If you frequent Broadway, then you’ve already bore witness to the affable slapstick sensibility of British actor James Corden, who portrayed the man with two masters in the 2012 U.K. import One Man, Two Gunvors. New York became smitten with Corden, lauding him with a best actor Tony award. But Hollywood fell for Corden harder. Not only was the actor fast-tracked into an audition for Rob Marshall’s big screen version of the Stephen Sondheim musical Into the Woods following his Tony award, but Corden also seized prolific roles in two Weinstein Co. films: One Chance as Britain’s Got Talent opera champ Paul Potts, and as Keira Knightley’s crooning, shoulder-to-cry on friend in Begin Again. Then Corden achieved the ultimate coup: He landed Craig Ferguson’s hosting chair on CBS’ The Late Late Show. The opportunity blossomed after Corden met with and wowed CBS president/CEO Les Moonves and entertainment chairman Nina Tassler for a comedy series writing gig. But before U.S. TV viewers stay up late to watch Corden on March 9, they’ll have to see his turn as the melodious everyman, The Baker, in Into the Woods. With Corden already on the precipice of a great bigscreen musical career, one begs the question: Why walk the tightrope as a U.S. latenight talk show host? Responds Corden: “Why not? Because there are any number of reasons why I never wanted a career that is (just) one thing.” 

How and when did Into the Woods come your way? Was it after One Chance?

Oh, no, it was much before. I think (producer) Marc Platt came to see the play on Broadway, and Rob Marshall and John DeLuca also had seen it. The day after the Tonys, I went to meet Marc, and we were talking about a couple of different projects and then, two weeks after that, I got asked to go and sing for Rob and John because they were pulling together a rehearsed reading of the movie version of Into the Woods to show Alan Horn and the executives at Disney. The only people who are in the movie from that workshop are myself, Anna Kendrick and Christine Baranski. We finished the presentation and he said to me, “I promise you, if we ever make this into a film, you’re coming with us.” I was hugely touched by that, but in the back of my mind thought, “Well, we’ll see.” Not that I ever thought he wasn’t telling the truth, but I know how studios and the process works, and to Rob’s credit it shows how he widened the casting net. I think that’s a very rare thing these days in a director, who could have gotten a bigger budget to make the movie if he had gone with some bigger names. I will always be indebted to him, and also it was a great learning experience for me. We started rehearsing for the film 10 months after that workshop at Juilliard. I shot Begin Again in the summer whilst I was in the play and I shot One Chance a week after the workshop.

For critics and fans, The Baker always stands out from the melange of characters in Into the Woods. Why is that?

I think the Baker and the Baker’s wife are the characters in the show who are representing the audience entering this world of fantasy and make-believe. They are the ordinary heartbeats in the center of this story of wolves, beanstalks and slippers. The thing with the Baker that I always tried to hang on to was that he always reacted in the most everyday manner because he is just an everyday guy himself, which can be quite hard at times because you can feel like, “Oh, when do I get those pizazz moments?”—because it’s a musical, you know? Then you realize that’s not who the character is. It’s maintaining that consistency and that heartbeat. He’s the man on the street thrust into an extraordinary world trying to find his way out of it. (The Baker and his wife) —these modern-day heroes who, when things happen, when stuff happens in the world, whether it’s a natural disaster, an attack, or whatever it is—are the people who may not want to take on responsibility but stand up and do. He’s that sort of guy. (When the Giant attacks in the second act) the Baker doesn’t want to defend the kingdom against it, but he looks around and sees no one else is. In a world of princes who may walk, look and talk like they should do these things, it’s rare when those people get their hands dirty and run toward the fire.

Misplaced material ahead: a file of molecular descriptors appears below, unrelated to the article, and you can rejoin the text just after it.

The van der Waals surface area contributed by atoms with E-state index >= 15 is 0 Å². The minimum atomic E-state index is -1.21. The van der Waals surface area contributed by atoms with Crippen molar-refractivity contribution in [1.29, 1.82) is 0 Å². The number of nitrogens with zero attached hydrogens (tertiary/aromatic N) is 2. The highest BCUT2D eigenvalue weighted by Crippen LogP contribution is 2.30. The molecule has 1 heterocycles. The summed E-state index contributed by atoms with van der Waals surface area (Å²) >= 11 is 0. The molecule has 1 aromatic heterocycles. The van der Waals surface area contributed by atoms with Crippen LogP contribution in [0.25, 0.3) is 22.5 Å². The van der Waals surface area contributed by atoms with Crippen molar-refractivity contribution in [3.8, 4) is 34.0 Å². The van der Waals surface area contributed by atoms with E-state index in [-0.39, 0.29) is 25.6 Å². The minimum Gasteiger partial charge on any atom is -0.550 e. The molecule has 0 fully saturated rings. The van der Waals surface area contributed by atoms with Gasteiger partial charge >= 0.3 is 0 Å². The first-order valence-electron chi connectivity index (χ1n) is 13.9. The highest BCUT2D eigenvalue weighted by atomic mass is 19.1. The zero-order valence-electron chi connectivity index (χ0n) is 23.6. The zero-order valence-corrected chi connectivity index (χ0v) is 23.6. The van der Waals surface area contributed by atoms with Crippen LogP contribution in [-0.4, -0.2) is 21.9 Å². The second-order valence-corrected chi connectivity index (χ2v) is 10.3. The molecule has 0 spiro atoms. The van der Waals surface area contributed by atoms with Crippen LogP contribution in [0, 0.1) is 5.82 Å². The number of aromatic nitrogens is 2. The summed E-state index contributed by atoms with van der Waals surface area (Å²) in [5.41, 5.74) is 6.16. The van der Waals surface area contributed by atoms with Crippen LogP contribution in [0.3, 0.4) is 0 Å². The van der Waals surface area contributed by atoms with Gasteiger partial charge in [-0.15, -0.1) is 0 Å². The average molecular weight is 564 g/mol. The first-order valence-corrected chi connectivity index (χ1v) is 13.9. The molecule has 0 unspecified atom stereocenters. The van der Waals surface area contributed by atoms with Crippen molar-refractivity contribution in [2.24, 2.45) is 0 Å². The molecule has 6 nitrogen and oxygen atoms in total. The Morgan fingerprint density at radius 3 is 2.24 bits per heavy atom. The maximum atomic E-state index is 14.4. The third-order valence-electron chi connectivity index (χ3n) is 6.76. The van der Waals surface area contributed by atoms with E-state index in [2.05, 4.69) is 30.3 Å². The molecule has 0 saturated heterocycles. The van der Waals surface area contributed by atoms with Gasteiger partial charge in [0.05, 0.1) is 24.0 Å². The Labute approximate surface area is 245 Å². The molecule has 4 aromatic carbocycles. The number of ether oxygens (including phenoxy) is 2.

Stephen Sondheim’s musicals, despite being avant-garde, are often hailed as being very actor-friendly when it comes to the performance. Do you agree?

I don’t think it’s easy. I don’t think it’s ever easy. There are couplets that are really, really tricky like, [Corden speaks rapidly] “Wait a minute, magic beans, for a cow so old, that you had to tell a lie to sell it, which you told.” It’s tough, but I think the reason that that would be said is that Sondheim is never fluffy. He’s never writing for writing’s sake. He is always driving the story, and it always comes from a point of truth. There are wonderful musical-theater songwriters and composers who will compose you the most gorgeous song ever, but essentially, you could switch it out for another. You could switch songs from a (Alain) Boublil and (Claude-Michel) Schonberg musical and put them in an Andrew Lloyd Webber musical, and vice versa, and they would all work fine. They are beautiful, rousing, great big ballads. What Stephen is is a storyteller, and it’s all rooted in truth. He is, I think, the best musical composer alive right now.

Photograph of James Corden by J.R. Mankoff